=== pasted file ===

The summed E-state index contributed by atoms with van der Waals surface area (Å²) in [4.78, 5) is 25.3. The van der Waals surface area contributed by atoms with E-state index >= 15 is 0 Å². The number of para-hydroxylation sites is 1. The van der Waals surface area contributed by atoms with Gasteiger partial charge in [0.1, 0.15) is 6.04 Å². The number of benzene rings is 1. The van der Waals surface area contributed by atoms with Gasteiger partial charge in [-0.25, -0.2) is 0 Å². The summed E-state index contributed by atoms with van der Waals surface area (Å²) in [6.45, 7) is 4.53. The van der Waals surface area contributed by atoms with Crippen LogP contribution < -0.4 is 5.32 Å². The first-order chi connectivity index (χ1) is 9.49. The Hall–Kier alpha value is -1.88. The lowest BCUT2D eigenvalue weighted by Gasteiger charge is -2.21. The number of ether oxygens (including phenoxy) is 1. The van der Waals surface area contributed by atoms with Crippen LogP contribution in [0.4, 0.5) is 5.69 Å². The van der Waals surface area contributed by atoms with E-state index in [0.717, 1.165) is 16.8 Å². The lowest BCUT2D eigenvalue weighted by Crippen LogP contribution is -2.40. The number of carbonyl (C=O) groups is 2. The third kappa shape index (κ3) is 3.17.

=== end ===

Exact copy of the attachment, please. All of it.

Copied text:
The summed E-state index contributed by atoms with van der Waals surface area (Å²) in [4.78, 5) is 25.3. The van der Waals surface area contributed by atoms with E-state index >= 15 is 0 Å². The number of para-hydroxylation sites is 1. The van der Waals surface area contributed by atoms with Gasteiger partial charge in [0.1, 0.15) is 6.04 Å². The number of benzene rings is 1. The van der Waals surface area contributed by atoms with Gasteiger partial charge in [-0.25, -0.2) is 0 Å². The summed E-state index contributed by atoms with van der Waals surface area (Å²) in [6.45, 7) is 4.53. The van der Waals surface area contributed by atoms with Crippen LogP contribution < -0.4 is 5.32 Å². The first-order chi connectivity index (χ1) is 9.49. The Hall–Kier alpha value is -1.88. The lowest BCUT2D eigenvalue weighted by Gasteiger charge is -2.21. The number of ether oxygens (including phenoxy) is 1. The van der Waals surface area contributed by atoms with Crippen LogP contribution in [0.4, 0.5) is 5.69 Å². The van der Waals surface area contributed by atoms with E-state index in [0.717, 1.165) is 16.8 Å². The lowest BCUT2D eigenvalue weighted by Crippen LogP contribution is -2.40. The number of carbonyl (C=O) groups is 2. The third kappa shape index (κ3) is 3.17.